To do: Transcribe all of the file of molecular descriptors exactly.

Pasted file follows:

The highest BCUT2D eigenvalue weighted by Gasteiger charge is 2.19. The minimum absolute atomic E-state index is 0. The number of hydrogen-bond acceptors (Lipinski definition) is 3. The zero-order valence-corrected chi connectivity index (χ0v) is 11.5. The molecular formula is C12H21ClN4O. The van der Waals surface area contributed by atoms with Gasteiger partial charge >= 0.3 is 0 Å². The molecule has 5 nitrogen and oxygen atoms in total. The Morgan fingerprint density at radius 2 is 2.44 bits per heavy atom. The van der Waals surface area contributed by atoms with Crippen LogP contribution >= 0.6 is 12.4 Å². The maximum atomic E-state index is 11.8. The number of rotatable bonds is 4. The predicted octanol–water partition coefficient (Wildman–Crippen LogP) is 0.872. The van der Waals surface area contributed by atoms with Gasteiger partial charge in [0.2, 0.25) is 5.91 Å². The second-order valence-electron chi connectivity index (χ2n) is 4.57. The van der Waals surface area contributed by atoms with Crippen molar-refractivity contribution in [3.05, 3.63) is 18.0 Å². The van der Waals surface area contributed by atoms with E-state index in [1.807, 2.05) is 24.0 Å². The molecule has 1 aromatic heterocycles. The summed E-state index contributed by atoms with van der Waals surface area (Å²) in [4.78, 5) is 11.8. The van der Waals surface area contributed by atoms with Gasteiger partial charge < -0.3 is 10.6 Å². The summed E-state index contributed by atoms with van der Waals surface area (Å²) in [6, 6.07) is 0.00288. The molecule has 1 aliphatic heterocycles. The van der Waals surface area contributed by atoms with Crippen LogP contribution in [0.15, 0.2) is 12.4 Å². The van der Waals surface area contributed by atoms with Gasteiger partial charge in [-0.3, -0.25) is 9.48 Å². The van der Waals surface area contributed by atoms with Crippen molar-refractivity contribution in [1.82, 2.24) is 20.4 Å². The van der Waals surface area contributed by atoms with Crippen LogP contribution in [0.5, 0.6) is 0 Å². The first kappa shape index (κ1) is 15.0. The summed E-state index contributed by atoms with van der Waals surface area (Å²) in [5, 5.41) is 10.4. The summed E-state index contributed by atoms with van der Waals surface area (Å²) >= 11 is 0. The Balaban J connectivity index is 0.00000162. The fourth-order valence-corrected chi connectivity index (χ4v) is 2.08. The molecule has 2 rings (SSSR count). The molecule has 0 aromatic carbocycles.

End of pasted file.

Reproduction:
The highest BCUT2D eigenvalue weighted by Gasteiger charge is 2.19. The minimum absolute atomic E-state index is 0. The number of hydrogen-bond acceptors (Lipinski definition) is 3. The zero-order valence-corrected chi connectivity index (χ0v) is 11.5. The molecular formula is C12H21ClN4O. The van der Waals surface area contributed by atoms with Gasteiger partial charge >= 0.3 is 0 Å². The molecule has 5 nitrogen and oxygen atoms in total. The Morgan fingerprint density at radius 2 is 2.44 bits per heavy atom. The van der Waals surface area contributed by atoms with Crippen LogP contribution >= 0.6 is 12.4 Å². The maximum atomic E-state index is 11.8. The number of rotatable bonds is 4. The predicted octanol–water partition coefficient (Wildman–Crippen LogP) is 0.872. The van der Waals surface area contributed by atoms with Gasteiger partial charge in [0.2, 0.25) is 5.91 Å². The second-order valence-electron chi connectivity index (χ2n) is 4.57. The van der Waals surface area contributed by atoms with Crippen molar-refractivity contribution in [3.05, 3.63) is 18.0 Å². The van der Waals surface area contributed by atoms with E-state index in [1.807, 2.05) is 24.0 Å². The molecule has 1 aromatic heterocycles. The summed E-state index contributed by atoms with van der Waals surface area (Å²) in [4.78, 5) is 11.8. The van der Waals surface area contributed by atoms with Gasteiger partial charge < -0.3 is 10.6 Å². The summed E-state index contributed by atoms with van der Waals surface area (Å²) in [6, 6.07) is 0.00288. The molecule has 1 aliphatic heterocycles. The van der Waals surface area contributed by atoms with Crippen LogP contribution in [0.15, 0.2) is 12.4 Å². The van der Waals surface area contributed by atoms with Gasteiger partial charge in [-0.3, -0.25) is 9.48 Å². The van der Waals surface area contributed by atoms with Crippen molar-refractivity contribution in [1.82, 2.24) is 20.4 Å². The van der Waals surface area contributed by atoms with Crippen LogP contribution in [0.5, 0.6) is 0 Å². The first kappa shape index (κ1) is 15.0. The summed E-state index contributed by atoms with van der Waals surface area (Å²) in [5, 5.41) is 10.4. The summed E-state index contributed by atoms with van der Waals surface area (Å²) >= 11 is 0. The Balaban J connectivity index is 0.00000162. The fourth-order valence-corrected chi connectivity index (χ4v) is 2.08. The molecule has 2 rings (SSSR count). The molecule has 0 aromatic carbocycles.